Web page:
Some weekend highlights from FloydFest include an onstage marriage proposal and a rootsy Appalachian treasure
It’s Sunday at FloydFest. A stiff breeze was kicking up dust through the morning, but otherwise it’s a hot and gorgeous day. There was so much music and freaky doings after the Levon Helm Band show, and I’ll get to those in the next post.
For now, I want to do something I’ll never get to if I wait till the *real* work week begins tomorrow — write about some highlights.
Thursday: The Mantras, winners of last year’s FloydFest Under the Radar series, have had main stage and Hill Holler sets full of their funky-idiosyncratic jams throughout the festival, but the best moment with that act didn’t have as much to do with music as with true love (let’s hope).
Late in their Thursday afternoon Hill Holler set, The Mantras called to the stage a man and woman who were clearly friends of the band. Quickly, the man got down on one knee and proposed to his significant other, showing her a photo of the engagement ring rather than the ring itself, for fear of losing the real thing at the fest, guitarist Keith Allen explained.
“She said yes!” Allen told the crowd.
“That wasn’t on the set list,” my old friend Benny Smith said, with delivery and tone that made it much funnier than it is in the writing. Smith, station manager at the University of Tennessee’s college rock WUTK-FM, and I go back to second grade, and it’s always a joy and a treat on the rare occasions when I get to hang with him. It’s great to know that a guy with such a deep and broad knowledge of music is around the UT campus, turning the kids on to what radio can be.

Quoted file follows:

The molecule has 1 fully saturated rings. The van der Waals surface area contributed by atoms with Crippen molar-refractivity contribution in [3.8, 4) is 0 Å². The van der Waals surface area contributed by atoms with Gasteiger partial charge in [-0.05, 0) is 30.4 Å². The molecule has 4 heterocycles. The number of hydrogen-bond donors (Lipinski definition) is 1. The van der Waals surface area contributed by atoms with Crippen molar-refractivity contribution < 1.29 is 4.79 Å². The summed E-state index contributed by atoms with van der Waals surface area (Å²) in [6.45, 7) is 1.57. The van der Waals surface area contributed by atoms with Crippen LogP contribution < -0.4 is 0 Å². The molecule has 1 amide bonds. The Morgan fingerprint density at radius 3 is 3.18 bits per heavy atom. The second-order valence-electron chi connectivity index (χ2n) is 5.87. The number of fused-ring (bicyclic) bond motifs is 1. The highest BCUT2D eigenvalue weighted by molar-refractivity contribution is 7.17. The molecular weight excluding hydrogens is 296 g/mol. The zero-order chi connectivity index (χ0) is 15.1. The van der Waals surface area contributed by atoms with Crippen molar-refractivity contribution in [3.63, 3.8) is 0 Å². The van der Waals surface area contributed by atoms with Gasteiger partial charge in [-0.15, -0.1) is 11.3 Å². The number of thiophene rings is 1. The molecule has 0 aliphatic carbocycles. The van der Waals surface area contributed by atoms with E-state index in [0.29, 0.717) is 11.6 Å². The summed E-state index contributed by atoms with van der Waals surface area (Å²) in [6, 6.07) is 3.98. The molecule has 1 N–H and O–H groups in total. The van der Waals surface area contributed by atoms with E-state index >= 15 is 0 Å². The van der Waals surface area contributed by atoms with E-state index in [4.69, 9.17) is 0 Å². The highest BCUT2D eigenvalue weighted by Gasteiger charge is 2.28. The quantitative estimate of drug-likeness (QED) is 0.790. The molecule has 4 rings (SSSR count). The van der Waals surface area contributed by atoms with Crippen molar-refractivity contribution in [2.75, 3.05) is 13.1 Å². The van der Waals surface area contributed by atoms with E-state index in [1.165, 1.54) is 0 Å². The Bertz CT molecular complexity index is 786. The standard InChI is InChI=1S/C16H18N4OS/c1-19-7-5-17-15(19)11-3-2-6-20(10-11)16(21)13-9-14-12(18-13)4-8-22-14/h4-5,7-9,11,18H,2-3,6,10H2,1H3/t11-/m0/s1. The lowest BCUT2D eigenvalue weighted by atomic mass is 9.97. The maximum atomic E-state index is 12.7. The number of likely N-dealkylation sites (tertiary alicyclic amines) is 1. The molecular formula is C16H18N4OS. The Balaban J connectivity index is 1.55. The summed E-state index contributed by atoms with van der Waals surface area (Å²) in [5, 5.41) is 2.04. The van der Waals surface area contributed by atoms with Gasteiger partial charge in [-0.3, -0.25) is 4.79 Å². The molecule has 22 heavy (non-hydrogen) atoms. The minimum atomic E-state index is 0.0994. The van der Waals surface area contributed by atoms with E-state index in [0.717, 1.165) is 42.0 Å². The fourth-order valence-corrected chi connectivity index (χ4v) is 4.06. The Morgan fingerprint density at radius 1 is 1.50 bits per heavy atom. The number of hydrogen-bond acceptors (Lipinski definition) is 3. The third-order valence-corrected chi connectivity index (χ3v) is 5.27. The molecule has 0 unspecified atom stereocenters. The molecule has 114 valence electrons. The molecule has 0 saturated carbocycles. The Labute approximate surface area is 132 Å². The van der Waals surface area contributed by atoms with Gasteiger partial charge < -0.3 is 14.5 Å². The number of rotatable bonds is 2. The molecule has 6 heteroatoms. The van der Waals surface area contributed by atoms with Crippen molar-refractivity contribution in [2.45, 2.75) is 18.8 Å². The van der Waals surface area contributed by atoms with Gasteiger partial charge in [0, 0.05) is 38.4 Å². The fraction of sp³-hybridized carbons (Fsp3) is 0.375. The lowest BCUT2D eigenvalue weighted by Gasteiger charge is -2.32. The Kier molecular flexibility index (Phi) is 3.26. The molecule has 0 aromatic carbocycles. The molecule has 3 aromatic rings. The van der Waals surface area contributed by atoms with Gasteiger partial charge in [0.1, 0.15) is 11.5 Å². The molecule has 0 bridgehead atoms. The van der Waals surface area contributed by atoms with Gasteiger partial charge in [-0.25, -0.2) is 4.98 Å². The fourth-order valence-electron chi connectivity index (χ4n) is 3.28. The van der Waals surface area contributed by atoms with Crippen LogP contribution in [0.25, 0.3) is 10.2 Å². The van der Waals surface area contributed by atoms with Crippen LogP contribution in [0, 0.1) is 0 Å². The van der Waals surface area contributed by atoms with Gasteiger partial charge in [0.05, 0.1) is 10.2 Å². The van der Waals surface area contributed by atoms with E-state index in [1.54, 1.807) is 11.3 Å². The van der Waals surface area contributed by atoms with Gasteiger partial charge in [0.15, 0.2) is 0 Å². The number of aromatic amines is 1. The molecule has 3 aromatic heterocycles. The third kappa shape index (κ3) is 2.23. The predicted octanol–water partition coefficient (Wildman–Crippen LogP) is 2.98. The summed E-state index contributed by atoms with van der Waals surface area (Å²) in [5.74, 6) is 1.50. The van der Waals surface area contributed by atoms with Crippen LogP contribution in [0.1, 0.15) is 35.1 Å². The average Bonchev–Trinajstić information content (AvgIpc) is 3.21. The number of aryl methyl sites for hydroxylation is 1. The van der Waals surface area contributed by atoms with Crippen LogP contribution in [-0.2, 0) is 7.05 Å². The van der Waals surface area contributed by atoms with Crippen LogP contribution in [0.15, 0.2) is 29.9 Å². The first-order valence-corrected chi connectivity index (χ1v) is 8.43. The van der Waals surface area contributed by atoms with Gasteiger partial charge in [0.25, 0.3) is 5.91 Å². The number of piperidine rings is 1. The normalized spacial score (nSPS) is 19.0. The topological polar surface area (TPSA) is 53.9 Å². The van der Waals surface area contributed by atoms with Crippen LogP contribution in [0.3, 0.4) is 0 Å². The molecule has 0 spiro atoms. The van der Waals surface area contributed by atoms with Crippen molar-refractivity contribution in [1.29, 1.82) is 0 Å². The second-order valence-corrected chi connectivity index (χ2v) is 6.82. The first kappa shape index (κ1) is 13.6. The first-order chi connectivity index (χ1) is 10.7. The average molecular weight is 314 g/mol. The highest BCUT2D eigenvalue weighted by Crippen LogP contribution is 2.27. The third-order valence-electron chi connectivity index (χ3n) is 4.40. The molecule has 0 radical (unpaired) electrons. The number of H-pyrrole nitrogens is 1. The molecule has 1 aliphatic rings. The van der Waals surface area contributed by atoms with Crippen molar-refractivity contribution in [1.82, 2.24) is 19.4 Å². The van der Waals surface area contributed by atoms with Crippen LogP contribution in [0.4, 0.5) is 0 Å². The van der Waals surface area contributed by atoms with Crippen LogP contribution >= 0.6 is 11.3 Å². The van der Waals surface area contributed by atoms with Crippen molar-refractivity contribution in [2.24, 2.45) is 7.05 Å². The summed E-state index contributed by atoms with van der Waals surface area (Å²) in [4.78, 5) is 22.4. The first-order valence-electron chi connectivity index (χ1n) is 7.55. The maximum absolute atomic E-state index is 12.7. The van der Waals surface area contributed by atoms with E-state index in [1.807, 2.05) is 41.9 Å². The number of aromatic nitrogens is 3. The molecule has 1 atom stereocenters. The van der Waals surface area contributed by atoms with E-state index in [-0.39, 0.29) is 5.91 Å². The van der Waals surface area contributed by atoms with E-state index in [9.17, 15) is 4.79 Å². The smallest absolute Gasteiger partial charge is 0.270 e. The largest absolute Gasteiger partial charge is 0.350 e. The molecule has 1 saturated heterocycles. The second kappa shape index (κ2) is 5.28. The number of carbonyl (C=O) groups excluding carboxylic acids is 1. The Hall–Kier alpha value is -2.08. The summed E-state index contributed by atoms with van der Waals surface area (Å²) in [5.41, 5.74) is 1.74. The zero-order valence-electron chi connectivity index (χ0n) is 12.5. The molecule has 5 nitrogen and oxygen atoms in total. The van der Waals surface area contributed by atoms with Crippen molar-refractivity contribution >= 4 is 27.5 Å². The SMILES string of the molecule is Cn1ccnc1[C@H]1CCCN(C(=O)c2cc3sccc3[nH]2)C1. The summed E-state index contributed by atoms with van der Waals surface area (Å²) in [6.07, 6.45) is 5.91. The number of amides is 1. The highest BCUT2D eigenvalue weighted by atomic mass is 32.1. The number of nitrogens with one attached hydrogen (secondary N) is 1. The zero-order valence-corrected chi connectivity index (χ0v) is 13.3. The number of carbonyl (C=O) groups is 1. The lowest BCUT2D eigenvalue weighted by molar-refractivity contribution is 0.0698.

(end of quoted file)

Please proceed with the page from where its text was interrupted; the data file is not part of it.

After years of radio and promo work at so many festivals that he lost count, Smith decided to hit FloydFest, his first long-form live music smorgasbord since 2001. “It was a good one for getting back into it,” said Smith, who raved about the grounds and the bill.
Great to see you again, Benny. Sorry I had so much work to do. Hope it’s not so far in-between now and next time.
Friday: At the workshop porch, host Jon Lohman introduced venerable roots music performer Nat Reese by pointing out the cemetery, with some ancient gravestones, just behind the cabin facade.
Lohman remembered Reese telling him last time he performed here: “You should never bring an 84-year-old man this close to a graveyard!”
Reese, once again so near that old collection of final resting places, sounded just great at age 86. Reese is an Appalachian treasure, if not a national treasure — and there’s a great argument to be made for that, too. He provides an honest-to-God link to our musical heritage.
All weekend: This year’s Under the Radar series features a bunch of bands from Atlanta, including Ralph Roddenberry Band, Dot Line Projekt and Lefty Williams Band. Those and other Atlanta-area acts camped together, hung out together and played music together during the weekend. Likewise there are contingents — under the radar and otherwise — from such towns as Sol Driven Train’s home spot, Folly Beach, N.C., and Boone, N.C., home of Possum Jenkins.
Knoxville, Tenn.’s Shortwave Society, which sounded really spooky and compelling for the few minutes I got to hear the act, are also part of Under the Radar. Knoxille’s always been a good city for live, original music, and I suspect that we’ll see more of it here in years to come.
Before I log out from FloydFest today, I’ll post my favorite moment of the entire hootenanny.